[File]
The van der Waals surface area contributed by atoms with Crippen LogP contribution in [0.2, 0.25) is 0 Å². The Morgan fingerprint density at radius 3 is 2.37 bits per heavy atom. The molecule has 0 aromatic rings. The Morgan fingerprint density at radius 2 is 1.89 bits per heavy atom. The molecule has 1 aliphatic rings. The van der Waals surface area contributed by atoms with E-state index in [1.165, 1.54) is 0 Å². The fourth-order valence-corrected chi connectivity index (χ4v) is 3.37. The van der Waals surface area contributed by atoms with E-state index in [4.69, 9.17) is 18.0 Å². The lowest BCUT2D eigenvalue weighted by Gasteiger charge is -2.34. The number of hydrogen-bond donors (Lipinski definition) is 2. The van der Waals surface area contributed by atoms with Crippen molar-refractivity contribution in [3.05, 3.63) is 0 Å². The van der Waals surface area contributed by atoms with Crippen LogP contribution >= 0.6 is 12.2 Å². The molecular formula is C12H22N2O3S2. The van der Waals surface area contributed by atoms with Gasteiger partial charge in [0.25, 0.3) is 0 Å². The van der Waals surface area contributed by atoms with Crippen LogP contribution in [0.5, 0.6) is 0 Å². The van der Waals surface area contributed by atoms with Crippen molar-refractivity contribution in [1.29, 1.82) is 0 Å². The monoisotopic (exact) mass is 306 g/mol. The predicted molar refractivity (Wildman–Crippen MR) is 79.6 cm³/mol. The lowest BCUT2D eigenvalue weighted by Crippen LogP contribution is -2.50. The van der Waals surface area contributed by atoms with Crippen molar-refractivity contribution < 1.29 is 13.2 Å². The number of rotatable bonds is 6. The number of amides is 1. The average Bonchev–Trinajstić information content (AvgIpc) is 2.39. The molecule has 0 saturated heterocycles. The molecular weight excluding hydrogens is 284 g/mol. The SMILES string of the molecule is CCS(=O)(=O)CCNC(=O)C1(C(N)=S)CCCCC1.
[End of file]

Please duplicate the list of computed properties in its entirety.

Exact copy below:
The van der Waals surface area contributed by atoms with Crippen LogP contribution in [0.2, 0.25) is 0 Å². The Morgan fingerprint density at radius 3 is 2.37 bits per heavy atom. The molecule has 0 aromatic rings. The Morgan fingerprint density at radius 2 is 1.89 bits per heavy atom. The molecule has 1 aliphatic rings. The van der Waals surface area contributed by atoms with E-state index in [1.165, 1.54) is 0 Å². The fourth-order valence-corrected chi connectivity index (χ4v) is 3.37. The van der Waals surface area contributed by atoms with E-state index in [4.69, 9.17) is 18.0 Å². The lowest BCUT2D eigenvalue weighted by Gasteiger charge is -2.34. The number of hydrogen-bond donors (Lipinski definition) is 2. The van der Waals surface area contributed by atoms with Crippen molar-refractivity contribution in [3.05, 3.63) is 0 Å². The van der Waals surface area contributed by atoms with Crippen LogP contribution >= 0.6 is 12.2 Å². The molecular formula is C12H22N2O3S2. The van der Waals surface area contributed by atoms with Gasteiger partial charge in [0.25, 0.3) is 0 Å². The van der Waals surface area contributed by atoms with Crippen LogP contribution in [0.5, 0.6) is 0 Å². The van der Waals surface area contributed by atoms with Crippen molar-refractivity contribution in [1.29, 1.82) is 0 Å². The monoisotopic (exact) mass is 306 g/mol. The predicted molar refractivity (Wildman–Crippen MR) is 79.6 cm³/mol. The lowest BCUT2D eigenvalue weighted by Crippen LogP contribution is -2.50. The van der Waals surface area contributed by atoms with Crippen molar-refractivity contribution < 1.29 is 13.2 Å². The number of rotatable bonds is 6. The number of amides is 1. The average Bonchev–Trinajstić information content (AvgIpc) is 2.39. The molecule has 0 saturated heterocycles. The molecular weight excluding hydrogens is 284 g/mol. The SMILES string of the molecule is CCS(=O)(=O)CCNC(=O)C1(C(N)=S)CCCCC1.